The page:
China pays top prices for ki­wifruit


Ze­spri is on track to post record sales to China of $505 mil­lion to the end of the fi­nan­cial year in June and ex­pects turnover to dou­ble in four years’ time.

With prices as high as $3.30 for one ‘‘jumbo’’ sized ki­wifruit – at 150 grams not the size that Ki­wis get to buy in their stores – China is viewed as a high value, pre­mium mar­ket that is grow­ing fast on the back of a rapidly ris­ing mid­dle class.

The 2018-19 sea­son kicked off with the first ship­ment of the fruit branded with the Chi­nese name for Ze­spri of ‘‘Ji­a­pei’’ ar­riv­ing from Tau­ranga ear­lier this month. These were the van­guard of a likely 25 per cent in­crease on last year, to a pro­jected 25 mil­lion plus trays grown in New Zealand alone.

Ze­spri trade de­vel­op­ment ex­ec­u­tive based in Shang­hai Cerie Zhu said seven char­tered ves­sels were due to un­load New Zealand-grown ki­wifruit in Shang­hai this year. The first two had been pro­cessed to con­sumers ea­ger to buy the soughtafter fruit, after a short­fall in Europe fol­low­ing a poor grow­ing sea­son. The fi­nal cargo will ar­rive by the end of next month.

Shang­hai fruit seller Dai Gui Jun said cus­tomers had been ask­ing for a few weeks when the first fruit from New Zealand would ar­rive.

Ze­spri’s main of­fices are in Shang­hai and Bei­jing, with re­gional rep­re­sen­ta­tion in Guangzhou, Xian and Chongqing. These re­gional of­fices pro­vide more sup­port for distri­bu­tion part­ners and retail cus­tomers in the re­gions.

Zhu over­sees the ar­rival of the fruit into the coun­try, li­ais­ing with lo­gis­tics gi­ant Swire, which keeps sup­plies in a state-of-the-art cool­store near the port of Shang­hai.

Gen­eral man­ager for Greater China, Holly Brown, said there were now some world class fa­cil­i­ties in some cities, es­pe­cially those de­scribed as ‘‘tier one’’ such as Shang­hai and Bei­jing, but else­where it was quite frag­mented.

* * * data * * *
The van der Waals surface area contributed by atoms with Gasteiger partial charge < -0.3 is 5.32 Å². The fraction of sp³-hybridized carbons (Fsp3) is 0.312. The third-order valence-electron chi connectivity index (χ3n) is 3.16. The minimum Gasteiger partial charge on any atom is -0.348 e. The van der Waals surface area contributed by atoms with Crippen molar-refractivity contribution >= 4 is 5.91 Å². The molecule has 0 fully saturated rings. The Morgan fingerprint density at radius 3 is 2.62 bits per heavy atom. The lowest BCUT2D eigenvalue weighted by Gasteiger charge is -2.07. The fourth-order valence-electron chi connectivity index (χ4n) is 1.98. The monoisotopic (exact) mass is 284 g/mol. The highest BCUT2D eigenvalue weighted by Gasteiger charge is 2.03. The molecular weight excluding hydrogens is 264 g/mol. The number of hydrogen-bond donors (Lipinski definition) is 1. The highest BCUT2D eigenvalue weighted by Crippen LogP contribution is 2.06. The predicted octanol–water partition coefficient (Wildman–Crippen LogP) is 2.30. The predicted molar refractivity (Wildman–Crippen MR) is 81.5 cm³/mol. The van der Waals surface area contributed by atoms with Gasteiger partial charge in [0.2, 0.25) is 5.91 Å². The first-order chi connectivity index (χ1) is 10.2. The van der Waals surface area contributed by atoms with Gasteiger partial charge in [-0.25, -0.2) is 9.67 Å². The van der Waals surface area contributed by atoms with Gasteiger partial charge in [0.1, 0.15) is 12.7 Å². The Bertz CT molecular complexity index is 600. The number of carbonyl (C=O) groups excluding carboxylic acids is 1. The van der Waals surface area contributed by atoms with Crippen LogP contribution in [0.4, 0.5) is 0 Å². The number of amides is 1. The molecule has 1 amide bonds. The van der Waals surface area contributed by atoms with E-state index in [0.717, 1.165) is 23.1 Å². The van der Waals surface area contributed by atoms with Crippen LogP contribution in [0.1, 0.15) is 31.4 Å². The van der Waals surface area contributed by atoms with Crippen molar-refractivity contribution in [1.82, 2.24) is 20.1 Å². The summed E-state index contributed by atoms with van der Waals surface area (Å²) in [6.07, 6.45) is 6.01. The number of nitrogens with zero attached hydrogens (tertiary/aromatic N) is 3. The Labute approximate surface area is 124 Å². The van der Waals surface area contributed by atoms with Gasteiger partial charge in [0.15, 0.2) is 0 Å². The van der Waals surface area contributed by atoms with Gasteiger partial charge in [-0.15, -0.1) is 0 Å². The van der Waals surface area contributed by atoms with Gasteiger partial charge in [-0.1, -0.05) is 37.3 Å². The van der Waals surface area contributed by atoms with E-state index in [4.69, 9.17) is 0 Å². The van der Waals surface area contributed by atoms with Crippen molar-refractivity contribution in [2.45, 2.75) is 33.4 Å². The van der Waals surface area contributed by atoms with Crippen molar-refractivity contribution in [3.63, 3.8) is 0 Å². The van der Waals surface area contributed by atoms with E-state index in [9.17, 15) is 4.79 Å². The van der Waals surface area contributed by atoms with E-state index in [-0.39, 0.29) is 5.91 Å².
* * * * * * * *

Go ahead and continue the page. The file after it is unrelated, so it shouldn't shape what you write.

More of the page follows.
‘‘As you move into tier two, three and four it wouldn’t look like what you see in the tier one cities. That’s why Ze­spri part­ners with some pretty big play­ers which al­lows us great con­fi­dence that our fruit and the cool chain in­tegrity will be pre­served all the way through.’’

Ze­spri was work­ing with distri­bu­tion part­ners to ex­pand pro­grammes in mainly tier two cities – Shenyang, Dalian, Qing­dao, Zhengzhou, Xian, Chengdu, Hangzhou, Wuhan, Chongqing, Chengdu, Nan­jing, Wuxi, Suzhou and Hangzhou. It was tak­ing over pack­ing, qual­ity check­ing and repack­ing in these cities.

Brown said de­mand was well ahead of sup­ply. De­spite the fact China was the world’s largest ki­wifruit grower, Ze­spri’s prod­ucts com­manded high prices.

‘‘We hope not only to make it more ac­ces­si­ble but also more con­sis­tent in its pric­ing. You can see very ag­gres­sive price po­si­tion­ing in e-com­merce where con­sumer loy­alty is dif­fer­ent, and com­pare that with a high end re­tailer tar­get­ing a par- tic­u­lar de­mo­graphic – it can be quite dif­fer­ent. There’s also a sea­sonal fac­tor that comes into play.’’

This year the sea­sonal fac­tor has iron­i­cally as­sisted Ze­spri. Its Eu­ro­pean con­trac­tors had a poor sea­son in 2017, so there is pent up de­mand for ki­wifruit in the north­ern hemi­sphere for New Zealand fruit, where pro­duc­tion held up de­spite vari­able weather.

Brown said after sell­ing in China for more than 15 years, Ze­spri’s brand recog­ni­tion was high. The 58-strong sales team was sup­ported by mar­ket­ing in­vest­ment of more than $30 mil­lion to sup­port its po­si­tion as a lead­ing fruit brand in China.

New Zealand ki­wifruit in China at­tracts prices as high as $.30 each.

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